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Illinois Attorney General Kwame Raoul
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November 18, 2020


Settlement Includes $3.4 Million for Illinois and Requires Apple to Provide Information About iPhone Battery Health and Performance

Chicago — Attorney General Kwame Raoul, along with 33 states and the District of Columbia, today announced a $113 million settlement with Apple, Inc. regarding Apple’s 2016 decision to slow consumers’ iPhone speeds in order to address unexpected shutdowns in some iPhones.

Based on the multistate investigation, Raoul and the coalition allege that Apple discovered battery issues that were leading to unexpected shutdowns in iPhones. Rather than disclosing the problems or providing replacement batteries, Apple concealed the issue from consumers. In an effort to stop the unexpected shutdowns without disclosing the problem, Apple instead offered a software update in December 2016 that reduced iPhones’ performance.

Raoul and the coalition also allege that Apple’s decision to conceal the battery issues and throttle iPhones’ performance allowed Apple to profit by selling additional iPhones to consumers whose phone performance had slowed.

“Apple knowingly withheld information from consumers in an effort to sell more phones and increase profits,” Raoul said. “Today’s settlement holds Apple accountable for taking advantage of consumers and ensures that protections are in place so consumers can be well-informed when making purchases.”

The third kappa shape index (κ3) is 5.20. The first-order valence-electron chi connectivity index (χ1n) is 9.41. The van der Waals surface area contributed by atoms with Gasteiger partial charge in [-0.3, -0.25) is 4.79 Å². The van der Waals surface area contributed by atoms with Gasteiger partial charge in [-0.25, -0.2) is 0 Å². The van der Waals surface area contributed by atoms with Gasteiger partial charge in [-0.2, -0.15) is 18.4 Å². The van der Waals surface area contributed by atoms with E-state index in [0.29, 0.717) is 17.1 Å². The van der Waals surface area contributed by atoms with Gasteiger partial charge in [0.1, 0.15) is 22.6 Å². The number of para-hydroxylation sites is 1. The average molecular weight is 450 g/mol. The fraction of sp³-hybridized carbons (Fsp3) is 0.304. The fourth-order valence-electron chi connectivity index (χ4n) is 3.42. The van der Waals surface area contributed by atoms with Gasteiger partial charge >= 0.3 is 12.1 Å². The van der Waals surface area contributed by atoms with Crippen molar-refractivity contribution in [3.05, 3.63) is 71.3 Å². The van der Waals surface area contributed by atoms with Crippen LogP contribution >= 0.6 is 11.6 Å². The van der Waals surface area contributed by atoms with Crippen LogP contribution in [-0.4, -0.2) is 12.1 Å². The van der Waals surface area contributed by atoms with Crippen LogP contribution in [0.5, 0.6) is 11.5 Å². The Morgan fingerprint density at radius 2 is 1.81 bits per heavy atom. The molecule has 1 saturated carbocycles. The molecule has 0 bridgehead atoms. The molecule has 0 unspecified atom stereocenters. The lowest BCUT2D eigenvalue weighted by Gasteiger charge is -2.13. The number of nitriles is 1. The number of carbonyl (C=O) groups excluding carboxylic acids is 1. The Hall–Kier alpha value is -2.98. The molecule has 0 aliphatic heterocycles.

Under the settlement, Apple will pay Illinois $3,422,294. In addition to the monetary payment, Apple must provide consumers with accurate information about iPhone battery health, performance, and power management. This important information must be detailed in various forms on Apple’s website, in update installation notes, and in the iPhone user interface itself. Apple also recently settled separate class action litigation related to the same conduct, and under that settlement Apple will pay up to $500 million in consumer restitution.

Privacy Unit Chief Matt Van Hise, Consumer Fraud Bureau Chief Beth Blackston, and Assistant Attorney General Ike Heimlich handled the settlement for Raoul's Consumer Fraud Bureau.

Joining Raoul in this settlement are Alaska, Arizona, Arkansas, Connecticut, California, District of Columbia, Florida, Hawaii, Idaho, Indiana, Iowa, Kansas, Kentucky, Louisiana, Michigan, Minnesota, Missouri, Montana, Nebraska, Nevada, New Jersey, North Carolina, North Dakota, Ohio, Oregon, Pennsylvania, South Carolina, Tennessee, Texas, Utah, Vermont, Virginia and Wisconsin.


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